Interview: Taking the ‘small’ approach to 3D BIM

‘Small VR’ has the potential to transform the design, as a cheaper and more intuitive alternative to high-end immersive technologies. Ross Hunter, director of Glasgow-based architect Graven and Stephen Thomas, BIM coordinator, explain why…

What is Small VR and how are you using it?

RH – It refers to the use of low-cost VR goggles for Android or Apple mobile devices, such as Google Cardboard, Bobo, Freefly, View-Master etc. Since we integrated BIM into our processes, Small VR is having a greater impact within our business than high end “Big VR” systems like Oculus Rift or HTC Vive.

It enables us to very quickly generate an interactive model, or walkthrough, for our clients to download onto their device via a weblink. The key has been using it from a very early project stage, creating a very simple white card model, or spatial sequence, to help the client understand the basics.

A key benefit is accessibility: clients have responded incredibly well to the technology, and it communicates 3D effectively without the need for a massively-polished piece of design work.

What software does it run on?

ST – Our main BIM design tool, Graphisoft ArchiCAD, includes the free viewer app BIMx that enables us to share a “hypermodel” (a combination of 2D drawings and a 3D model) that clients can hop into and navigate around the building. The app allows users to take measurements, annotate, and take screengrabs and ping them back and forth between project stakeholders.

Where have you deployed it?

RH – On several workplace schemes and a project in Paris for a company that manufactures ATM machines. For the latter, we were able to give all staff that attended the firm’s annual conference the opportunity to view the scheme on Google Cardboard headsets and understand the objectives. It was a brilliant tool for “buy in” across the whole team.

Small VR is now our default approach on all projects. I believe in a very short time it will become an expectation across the industry.

How has it improved your design process?

RH – It has enabled us to move very quickly from conceiving to communicating a project in 3D, without the need for 2D representations, like plans, sections and elevations, which are a more analytical process. It shortcuts the potential for miscommunication, 2D drawings introduce a degree of abstraction that gets in the way of understanding what the intent is.

We have been able to get to an 85% viable solution in a very short period of time, which gives us more time to refine the design at a later stage.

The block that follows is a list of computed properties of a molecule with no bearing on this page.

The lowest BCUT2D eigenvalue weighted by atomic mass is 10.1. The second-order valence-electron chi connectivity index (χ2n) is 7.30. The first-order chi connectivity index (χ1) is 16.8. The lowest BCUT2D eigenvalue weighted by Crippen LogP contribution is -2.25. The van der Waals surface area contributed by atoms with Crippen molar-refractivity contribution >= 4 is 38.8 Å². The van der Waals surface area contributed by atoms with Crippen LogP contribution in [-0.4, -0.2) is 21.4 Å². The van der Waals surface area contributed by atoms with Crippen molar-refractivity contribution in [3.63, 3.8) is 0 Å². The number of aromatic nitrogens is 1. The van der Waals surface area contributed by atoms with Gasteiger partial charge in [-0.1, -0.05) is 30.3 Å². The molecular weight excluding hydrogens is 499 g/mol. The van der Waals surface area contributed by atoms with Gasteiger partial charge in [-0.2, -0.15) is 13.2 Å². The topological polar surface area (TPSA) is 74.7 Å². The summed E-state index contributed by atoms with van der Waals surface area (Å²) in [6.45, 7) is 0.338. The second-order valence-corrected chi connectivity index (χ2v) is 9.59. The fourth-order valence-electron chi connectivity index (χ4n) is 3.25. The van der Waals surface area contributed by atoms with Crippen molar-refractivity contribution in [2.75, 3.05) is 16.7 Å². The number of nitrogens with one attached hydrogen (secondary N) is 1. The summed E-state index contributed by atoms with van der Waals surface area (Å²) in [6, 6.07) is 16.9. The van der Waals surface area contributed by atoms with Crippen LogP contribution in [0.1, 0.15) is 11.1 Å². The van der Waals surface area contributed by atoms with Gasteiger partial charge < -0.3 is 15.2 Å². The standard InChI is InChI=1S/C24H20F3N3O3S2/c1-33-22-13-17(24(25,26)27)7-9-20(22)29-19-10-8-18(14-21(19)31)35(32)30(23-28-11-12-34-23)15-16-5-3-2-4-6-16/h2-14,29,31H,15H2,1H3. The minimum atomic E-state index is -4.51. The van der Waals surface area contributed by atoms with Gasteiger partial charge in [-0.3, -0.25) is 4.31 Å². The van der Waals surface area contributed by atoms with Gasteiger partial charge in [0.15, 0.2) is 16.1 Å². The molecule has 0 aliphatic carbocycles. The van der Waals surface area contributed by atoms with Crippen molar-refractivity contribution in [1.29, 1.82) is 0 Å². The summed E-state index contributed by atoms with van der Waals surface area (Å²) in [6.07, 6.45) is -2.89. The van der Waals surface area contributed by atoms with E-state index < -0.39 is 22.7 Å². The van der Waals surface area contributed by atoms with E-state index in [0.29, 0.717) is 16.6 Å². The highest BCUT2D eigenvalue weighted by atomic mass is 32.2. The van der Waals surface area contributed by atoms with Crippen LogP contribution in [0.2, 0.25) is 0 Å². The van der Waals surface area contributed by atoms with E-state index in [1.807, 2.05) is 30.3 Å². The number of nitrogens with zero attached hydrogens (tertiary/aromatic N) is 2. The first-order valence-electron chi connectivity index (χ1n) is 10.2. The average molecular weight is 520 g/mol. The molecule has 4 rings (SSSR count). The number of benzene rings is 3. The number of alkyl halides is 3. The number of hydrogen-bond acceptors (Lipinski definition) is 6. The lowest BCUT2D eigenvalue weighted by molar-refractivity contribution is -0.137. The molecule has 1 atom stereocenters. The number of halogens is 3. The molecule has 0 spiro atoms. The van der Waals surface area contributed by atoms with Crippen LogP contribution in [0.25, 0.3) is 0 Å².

One key benefit of BIM technologies like this is we are able to increasingly automate processes such as design scheduling and specification that were previously time-consuming drudgery. Now we can put more effort into the front end creative aspects of the project.

Any other advantages over more graphically-advanced VR setups?

ST – It enables us to strip things back to the fundamental elements of a scheme, to prevent people becoming too fixated on a particular piece of furniture or fitting.

Working in ArchiCAD allows designers the flexibility to work in two and three dimensions throughout the design process, and the BimX app allows the models to be shared with the client from an early stage

RH – If you show clients a detailed model too early in the process there is a danger they will  focus on the wrong thing, for example asking questions about the fabric on a chair or a specific light fitting. Creating a basic white card model in Small VR, you can focus of the discussion on the space or the lighting etc, then you can slowly work up the detail and start to push furniture into the model as the design progresses.

Our approach is always about getting the space and architecture right before we get too excited about the finishes and FF&E.

Is there a danger that giving clients a great deal of influence over the early design it will damage your vision?

ST – Not really, projects are all about collaboration, the client and the architect’s ideas should be closely aligned, it’s not about trying to fight your vision against theirs.

How do you see this area evolving?

RH – Where before on many projects 3D visualisation was seen as separate entity from the design process, today it is increasingly becoming integrated into it. Small VR is helping drive client expectations and change their perception that the scheme is designed first, then they pay a lump sum to get some visualisations.

Ross Hunter

Stephen Thomas

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